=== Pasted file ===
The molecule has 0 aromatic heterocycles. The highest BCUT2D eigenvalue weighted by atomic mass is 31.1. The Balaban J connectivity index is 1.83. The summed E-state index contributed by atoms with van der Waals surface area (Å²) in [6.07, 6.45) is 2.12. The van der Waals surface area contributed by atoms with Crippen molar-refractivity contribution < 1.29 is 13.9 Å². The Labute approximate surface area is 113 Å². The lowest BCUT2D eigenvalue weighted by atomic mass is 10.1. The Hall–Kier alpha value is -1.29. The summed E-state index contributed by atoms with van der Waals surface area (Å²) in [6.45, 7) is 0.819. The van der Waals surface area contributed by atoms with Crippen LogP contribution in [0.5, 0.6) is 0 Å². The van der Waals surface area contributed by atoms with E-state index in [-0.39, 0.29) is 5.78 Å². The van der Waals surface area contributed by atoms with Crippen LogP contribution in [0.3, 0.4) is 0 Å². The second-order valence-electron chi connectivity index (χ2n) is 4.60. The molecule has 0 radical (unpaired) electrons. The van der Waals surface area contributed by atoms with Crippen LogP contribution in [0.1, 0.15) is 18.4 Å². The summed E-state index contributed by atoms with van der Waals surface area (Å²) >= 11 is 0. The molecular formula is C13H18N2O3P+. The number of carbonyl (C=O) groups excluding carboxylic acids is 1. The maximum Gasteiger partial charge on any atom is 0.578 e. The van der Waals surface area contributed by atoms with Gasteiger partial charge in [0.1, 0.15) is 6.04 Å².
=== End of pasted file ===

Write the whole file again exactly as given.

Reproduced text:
The molecule has 0 aromatic heterocycles. The highest BCUT2D eigenvalue weighted by atomic mass is 31.1. The Balaban J connectivity index is 1.83. The summed E-state index contributed by atoms with van der Waals surface area (Å²) in [6.07, 6.45) is 2.12. The van der Waals surface area contributed by atoms with Crippen molar-refractivity contribution < 1.29 is 13.9 Å². The Labute approximate surface area is 113 Å². The lowest BCUT2D eigenvalue weighted by atomic mass is 10.1. The Hall–Kier alpha value is -1.29. The summed E-state index contributed by atoms with van der Waals surface area (Å²) in [6.45, 7) is 0.819. The van der Waals surface area contributed by atoms with Crippen LogP contribution in [0.5, 0.6) is 0 Å². The van der Waals surface area contributed by atoms with E-state index in [-0.39, 0.29) is 5.78 Å². The van der Waals surface area contributed by atoms with Crippen LogP contribution in [0.3, 0.4) is 0 Å². The second-order valence-electron chi connectivity index (χ2n) is 4.60. The molecule has 0 radical (unpaired) electrons. The van der Waals surface area contributed by atoms with Crippen LogP contribution in [0.1, 0.15) is 18.4 Å². The summed E-state index contributed by atoms with van der Waals surface area (Å²) >= 11 is 0. The molecular formula is C13H18N2O3P+. The number of carbonyl (C=O) groups excluding carboxylic acids is 1. The maximum Gasteiger partial charge on any atom is 0.578 e. The van der Waals surface area contributed by atoms with Gasteiger partial charge in [0.1, 0.15) is 6.04 Å².